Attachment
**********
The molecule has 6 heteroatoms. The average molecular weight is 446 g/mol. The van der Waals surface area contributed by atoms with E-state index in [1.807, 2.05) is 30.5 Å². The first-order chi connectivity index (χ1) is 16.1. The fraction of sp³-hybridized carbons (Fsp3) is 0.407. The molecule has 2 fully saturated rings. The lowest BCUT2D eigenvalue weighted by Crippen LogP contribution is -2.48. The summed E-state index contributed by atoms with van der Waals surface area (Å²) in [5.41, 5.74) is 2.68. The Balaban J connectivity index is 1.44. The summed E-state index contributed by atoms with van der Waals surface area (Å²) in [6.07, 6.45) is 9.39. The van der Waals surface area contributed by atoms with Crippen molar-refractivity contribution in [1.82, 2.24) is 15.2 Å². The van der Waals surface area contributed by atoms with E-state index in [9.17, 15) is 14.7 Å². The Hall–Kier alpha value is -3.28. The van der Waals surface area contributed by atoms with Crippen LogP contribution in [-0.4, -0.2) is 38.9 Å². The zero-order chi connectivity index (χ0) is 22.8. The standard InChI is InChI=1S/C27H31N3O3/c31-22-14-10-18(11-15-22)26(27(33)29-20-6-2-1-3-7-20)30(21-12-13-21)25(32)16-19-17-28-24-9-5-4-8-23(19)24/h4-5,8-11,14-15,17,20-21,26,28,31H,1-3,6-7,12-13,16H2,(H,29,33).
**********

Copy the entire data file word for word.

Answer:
The molecule has 6 heteroatoms. The average molecular weight is 446 g/mol. The van der Waals surface area contributed by atoms with E-state index in [1.807, 2.05) is 30.5 Å². The first-order chi connectivity index (χ1) is 16.1. The fraction of sp³-hybridized carbons (Fsp3) is 0.407. The molecule has 2 fully saturated rings. The lowest BCUT2D eigenvalue weighted by Crippen LogP contribution is -2.48. The summed E-state index contributed by atoms with van der Waals surface area (Å²) in [5.41, 5.74) is 2.68. The Balaban J connectivity index is 1.44. The summed E-state index contributed by atoms with van der Waals surface area (Å²) in [6.07, 6.45) is 9.39. The van der Waals surface area contributed by atoms with Crippen molar-refractivity contribution in [1.82, 2.24) is 15.2 Å². The van der Waals surface area contributed by atoms with E-state index in [9.17, 15) is 14.7 Å². The Hall–Kier alpha value is -3.28. The van der Waals surface area contributed by atoms with Crippen LogP contribution in [-0.4, -0.2) is 38.9 Å². The zero-order chi connectivity index (χ0) is 22.8. The standard InChI is InChI=1S/C27H31N3O3/c31-22-14-10-18(11-15-22)26(27(33)29-20-6-2-1-3-7-20)30(21-12-13-21)25(32)16-19-17-28-24-9-5-4-8-23(19)24/h4-5,8-11,14-15,17,20-21,26,28,31H,1-3,6-7,12-13,16H2,(H,29,33).